Monday, July 18, 2011

iBrain Chapter 5 : High Tech Culture

From what I pulled out, this chapter is Dr. Small and Gigi Vorgan describing in detail how technology is either destroying families and the next generation or setting the world for a global economic meltdown. That was, at least to me, the meat of this chapter. Dr. Small does list some interesting tables on the most popular websites and search queries from 2007. I really had a chuckle seeing Facebook FAR behind MySpace, however given the year this is totally correct. Facebook wasn't allowing users without a college email address to create profiles. I did a little bit of research, and I stress little (like 2 minutes) finding the list for 2010 and another minute or so to find a side-by-side for 2009 and 2010. So behold....the top ten websites of 2009 versus 2010!

What I first take away from this list and the list given by Dr. Small is the rise and fall of a social media site. Forward this list three to four years in the future and there may be another social media site (think Google+ ?) rising from the ashes of Facebook...hmm.

I do like how Dr. Small has set up the foundations of the electronic marketplace and how it is changing the way we do business. More often than not, I buy things online simply for the ease of not having to  be faced with the "oh we're sold out" when I get to the store. One example that really hit home is the roll of film versus digital prints. Erin just went through almost a year of photos on our computer to create a folder to send to Wal-Mart to print for an album. We do this from time to time so we can still have them when the inevitable hard drive failure occurs and we potentially lose the files. If we had had Maddy even 10 years ago we would have spent much more time and money developing an entire roll of film that may have been blurry, or had a finger over the lens. Now we can simply delete the bad ones or leave them in the digital realm.

I don't really agree with the fractured family story on pages 93 and 94. It sounds to me that the family never had a set dinner routine, but now we can blame technology for it. Throughout this book so far Dr. Small has given us examples of things that weren't working to begin with, and now we can throw technology to the wolves because that has to be what's making this not work! The family on pages 93 and 94 needed to have dinner time and routine set long before this story happened. Time limits for technology and/or a set time when the technology can be accessed. I've seen many, well not many because I'm only at the beginning of year five of teaching, but enough students who have parents that have a handle on technology and have rules in place for family time. On the other hand I've seen some kids that rule the roost and have nothing to do with family time because to be very frank, family time doesn't exist for them.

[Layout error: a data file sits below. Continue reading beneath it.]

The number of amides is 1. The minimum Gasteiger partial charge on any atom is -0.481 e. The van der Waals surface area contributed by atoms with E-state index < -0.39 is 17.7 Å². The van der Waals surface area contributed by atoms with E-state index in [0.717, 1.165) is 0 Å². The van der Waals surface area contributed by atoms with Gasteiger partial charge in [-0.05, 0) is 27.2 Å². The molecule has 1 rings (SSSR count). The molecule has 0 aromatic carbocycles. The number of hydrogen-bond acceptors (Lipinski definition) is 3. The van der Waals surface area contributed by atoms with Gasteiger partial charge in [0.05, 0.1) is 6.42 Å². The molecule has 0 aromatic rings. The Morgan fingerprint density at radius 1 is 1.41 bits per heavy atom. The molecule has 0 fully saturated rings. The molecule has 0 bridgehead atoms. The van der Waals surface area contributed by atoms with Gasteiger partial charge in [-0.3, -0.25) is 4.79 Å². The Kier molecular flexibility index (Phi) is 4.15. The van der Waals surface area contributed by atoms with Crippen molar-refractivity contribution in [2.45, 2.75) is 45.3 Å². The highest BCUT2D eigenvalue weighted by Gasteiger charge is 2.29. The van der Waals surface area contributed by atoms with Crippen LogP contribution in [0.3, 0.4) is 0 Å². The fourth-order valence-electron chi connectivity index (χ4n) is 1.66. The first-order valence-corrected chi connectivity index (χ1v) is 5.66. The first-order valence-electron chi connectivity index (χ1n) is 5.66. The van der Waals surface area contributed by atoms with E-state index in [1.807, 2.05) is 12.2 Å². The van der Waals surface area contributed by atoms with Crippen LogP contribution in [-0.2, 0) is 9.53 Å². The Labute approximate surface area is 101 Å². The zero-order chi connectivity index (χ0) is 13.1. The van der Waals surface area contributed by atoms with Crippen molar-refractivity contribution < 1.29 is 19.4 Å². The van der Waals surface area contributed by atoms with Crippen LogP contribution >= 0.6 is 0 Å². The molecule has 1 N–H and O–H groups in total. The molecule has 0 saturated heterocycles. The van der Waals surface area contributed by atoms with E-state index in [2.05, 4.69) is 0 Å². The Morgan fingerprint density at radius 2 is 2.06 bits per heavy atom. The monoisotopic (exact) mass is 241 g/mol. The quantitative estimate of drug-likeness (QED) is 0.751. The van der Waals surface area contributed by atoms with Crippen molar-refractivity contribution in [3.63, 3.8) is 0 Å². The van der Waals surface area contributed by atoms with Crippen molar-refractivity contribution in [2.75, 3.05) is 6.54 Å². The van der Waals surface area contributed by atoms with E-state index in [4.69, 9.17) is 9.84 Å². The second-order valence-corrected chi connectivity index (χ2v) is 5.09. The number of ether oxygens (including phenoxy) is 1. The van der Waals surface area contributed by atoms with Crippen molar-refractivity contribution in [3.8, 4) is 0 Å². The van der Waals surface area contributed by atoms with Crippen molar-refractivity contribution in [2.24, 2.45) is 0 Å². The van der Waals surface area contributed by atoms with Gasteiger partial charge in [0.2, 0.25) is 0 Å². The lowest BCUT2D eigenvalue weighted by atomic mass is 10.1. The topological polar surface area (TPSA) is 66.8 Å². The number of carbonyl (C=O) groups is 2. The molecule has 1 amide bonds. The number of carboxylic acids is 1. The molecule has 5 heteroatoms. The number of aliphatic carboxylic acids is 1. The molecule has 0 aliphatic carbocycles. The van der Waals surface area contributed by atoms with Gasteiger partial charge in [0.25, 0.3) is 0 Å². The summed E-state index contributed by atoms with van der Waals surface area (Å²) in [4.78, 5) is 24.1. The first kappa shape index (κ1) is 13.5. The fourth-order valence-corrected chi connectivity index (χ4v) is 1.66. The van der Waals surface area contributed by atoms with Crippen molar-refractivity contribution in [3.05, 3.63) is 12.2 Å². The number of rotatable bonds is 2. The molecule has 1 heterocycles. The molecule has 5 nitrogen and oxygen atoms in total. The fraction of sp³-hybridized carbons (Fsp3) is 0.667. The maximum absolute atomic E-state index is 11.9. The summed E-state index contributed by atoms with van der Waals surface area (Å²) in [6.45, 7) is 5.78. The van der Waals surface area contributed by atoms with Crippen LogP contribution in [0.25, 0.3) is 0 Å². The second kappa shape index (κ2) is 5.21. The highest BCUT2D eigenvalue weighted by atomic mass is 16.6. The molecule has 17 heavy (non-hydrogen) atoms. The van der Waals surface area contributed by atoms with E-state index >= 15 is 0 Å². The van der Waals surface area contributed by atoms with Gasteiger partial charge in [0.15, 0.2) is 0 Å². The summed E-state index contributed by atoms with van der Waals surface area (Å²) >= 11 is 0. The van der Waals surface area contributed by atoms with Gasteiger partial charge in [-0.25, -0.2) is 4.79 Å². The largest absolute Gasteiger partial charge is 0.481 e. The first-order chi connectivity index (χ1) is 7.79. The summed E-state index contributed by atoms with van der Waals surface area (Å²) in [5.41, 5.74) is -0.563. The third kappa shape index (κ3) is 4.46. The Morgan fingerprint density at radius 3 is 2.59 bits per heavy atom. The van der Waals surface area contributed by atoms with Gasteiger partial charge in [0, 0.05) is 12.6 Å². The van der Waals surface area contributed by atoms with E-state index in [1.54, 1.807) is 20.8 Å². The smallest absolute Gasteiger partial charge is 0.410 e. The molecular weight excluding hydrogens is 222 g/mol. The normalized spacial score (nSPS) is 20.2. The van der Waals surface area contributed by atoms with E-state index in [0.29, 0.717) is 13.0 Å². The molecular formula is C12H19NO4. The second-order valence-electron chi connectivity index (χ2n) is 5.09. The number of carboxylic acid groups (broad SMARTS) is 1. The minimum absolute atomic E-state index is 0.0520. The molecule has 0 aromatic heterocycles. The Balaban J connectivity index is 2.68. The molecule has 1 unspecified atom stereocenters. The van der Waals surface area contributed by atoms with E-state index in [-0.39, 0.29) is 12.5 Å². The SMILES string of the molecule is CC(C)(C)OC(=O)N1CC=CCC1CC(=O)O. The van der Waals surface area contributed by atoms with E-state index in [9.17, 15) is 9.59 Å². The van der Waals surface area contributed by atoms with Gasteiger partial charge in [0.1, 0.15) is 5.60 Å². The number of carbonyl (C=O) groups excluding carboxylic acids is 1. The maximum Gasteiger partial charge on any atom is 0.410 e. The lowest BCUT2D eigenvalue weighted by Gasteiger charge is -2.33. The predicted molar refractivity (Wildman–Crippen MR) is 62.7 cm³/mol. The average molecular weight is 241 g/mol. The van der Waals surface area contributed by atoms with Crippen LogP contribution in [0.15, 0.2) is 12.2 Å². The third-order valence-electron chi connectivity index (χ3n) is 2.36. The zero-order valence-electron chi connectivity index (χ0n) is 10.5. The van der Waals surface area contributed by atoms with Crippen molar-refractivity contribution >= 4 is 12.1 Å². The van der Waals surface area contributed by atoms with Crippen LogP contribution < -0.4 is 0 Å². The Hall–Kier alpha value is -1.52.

1. I really agree with you about blaming technology for problems that would be there with or without it. Most people are always looking for someone or in this case, something else to blame rather than face their own possible shortcomings. Technology is just the one that's popular right now.

    The most interesting thing that I pulled out of this chapter was the comparison between what women used the internet for and what men used it for. It's pretty much men using it as a more bells and whistles newspaper, and women using it for self-help. It's not true for me, but maybe for others.

  2. I actually have more contact with family members through facebook. My teenage niece and nephews would NEVER include me into their confidences like they do on Facebook.
    With the change in list for social media sites I believe you are getting the "creepy treehouse" effect. Where the kids are there until adults arrive so they leave. Myspace lead to Facebook which leads to twitter to my yearbook to tumble on and on.
    Also interesting the Netflix is using 20% of bandwidth for the internet now.... just saying.
    I think that is a simplistic male/female explanation and how the internet is used changes constantly

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  4. Alright, was anybody else a wee bit confused about which post to comment on?? I had to ask Mike if it was his week! Haha!

    Alrightie, here's my first Official Sociology Textbook Contribution. There is a fantastic book called The Way We Never Were: American Families And The Nostalgia Trap, by Stephanie Coontz. The photo on the front is of a very Leave It to Beaver type of family, but the book itself is about the 1950s, and how the picture perfect American ideal has never existed in this country as anything even resembling a norm. It's the first thing that popped into my head when I read about the family on 93-94. June, here called Tricia, busies herself roasting a turkey (for no particular reason) while faithfully ignoring her technology. Surprise, surprise! She's the only one who seems to "get something" out of her family dinner. Ward and the kids are all so obsessed with their email and video games that they tuck in in about three minutes, and Ward doesn't even show up until after everyone is gone. The message here: TECHNOLOGY IS RUINING OUR FAMILIES! EVERYONE RUN FOR YOUR LIVES!! (I think the negative bias in this book is beginning to get to me.)

    On a more positive note, I really think the blogging explosion referenced on page 101 is a good thing! The authors only just barely paint it in a negative light, and they do mention a few of the ways it's being used by corporations and consumers alike. I was a little surprised and saddened to see that they didn't mention any educational uses whatsoever, but I think maybe that's just the book being a little dated.

  5. Yeah Erin was signed in as me on her initial comment...